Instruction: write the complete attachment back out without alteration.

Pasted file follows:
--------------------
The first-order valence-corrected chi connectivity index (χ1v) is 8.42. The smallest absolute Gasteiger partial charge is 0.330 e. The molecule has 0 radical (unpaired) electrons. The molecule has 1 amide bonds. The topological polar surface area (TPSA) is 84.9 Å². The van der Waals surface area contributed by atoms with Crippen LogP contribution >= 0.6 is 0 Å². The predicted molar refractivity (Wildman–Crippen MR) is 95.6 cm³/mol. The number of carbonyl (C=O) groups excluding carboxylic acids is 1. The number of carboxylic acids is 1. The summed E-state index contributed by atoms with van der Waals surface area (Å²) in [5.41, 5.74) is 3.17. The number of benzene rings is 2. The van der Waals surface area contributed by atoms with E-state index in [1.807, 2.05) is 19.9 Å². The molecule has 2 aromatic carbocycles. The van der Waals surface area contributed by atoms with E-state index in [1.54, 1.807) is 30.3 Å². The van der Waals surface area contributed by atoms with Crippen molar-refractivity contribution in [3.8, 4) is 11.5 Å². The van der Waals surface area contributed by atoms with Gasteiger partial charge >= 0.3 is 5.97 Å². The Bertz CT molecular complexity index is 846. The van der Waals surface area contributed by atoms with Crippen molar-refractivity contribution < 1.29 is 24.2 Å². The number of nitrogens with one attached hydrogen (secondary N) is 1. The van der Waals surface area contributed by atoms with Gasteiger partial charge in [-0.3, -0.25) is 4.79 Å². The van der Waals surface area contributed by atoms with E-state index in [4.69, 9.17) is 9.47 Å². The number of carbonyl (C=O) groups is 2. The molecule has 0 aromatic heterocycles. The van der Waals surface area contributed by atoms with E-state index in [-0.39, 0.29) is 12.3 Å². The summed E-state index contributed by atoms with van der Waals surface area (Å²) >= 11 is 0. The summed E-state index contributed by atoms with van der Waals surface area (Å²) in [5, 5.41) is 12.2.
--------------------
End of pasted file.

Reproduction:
The first-order valence-corrected chi connectivity index (χ1v) is 8.42. The smallest absolute Gasteiger partial charge is 0.330 e. The molecule has 0 radical (unpaired) electrons. The molecule has 1 amide bonds. The topological polar surface area (TPSA) is 84.9 Å². The van der Waals surface area contributed by atoms with Crippen LogP contribution >= 0.6 is 0 Å². The predicted molar refractivity (Wildman–Crippen MR) is 95.6 cm³/mol. The number of carbonyl (C=O) groups excluding carboxylic acids is 1. The number of carboxylic acids is 1. The summed E-state index contributed by atoms with van der Waals surface area (Å²) in [5.41, 5.74) is 3.17. The number of benzene rings is 2. The van der Waals surface area contributed by atoms with E-state index in [1.807, 2.05) is 19.9 Å². The molecule has 2 aromatic carbocycles. The van der Waals surface area contributed by atoms with E-state index in [1.54, 1.807) is 30.3 Å². The van der Waals surface area contributed by atoms with Crippen molar-refractivity contribution in [3.8, 4) is 11.5 Å². The van der Waals surface area contributed by atoms with Gasteiger partial charge >= 0.3 is 5.97 Å². The Bertz CT molecular complexity index is 846. The van der Waals surface area contributed by atoms with Crippen molar-refractivity contribution < 1.29 is 24.2 Å². The number of nitrogens with one attached hydrogen (secondary N) is 1. The van der Waals surface area contributed by atoms with Gasteiger partial charge in [-0.3, -0.25) is 4.79 Å². The van der Waals surface area contributed by atoms with E-state index in [4.69, 9.17) is 9.47 Å². The number of carbonyl (C=O) groups is 2. The molecule has 0 aromatic heterocycles. The van der Waals surface area contributed by atoms with E-state index in [-0.39, 0.29) is 12.3 Å². The summed E-state index contributed by atoms with van der Waals surface area (Å²) >= 11 is 0. The summed E-state index contributed by atoms with van der Waals surface area (Å²) in [5, 5.41) is 12.2.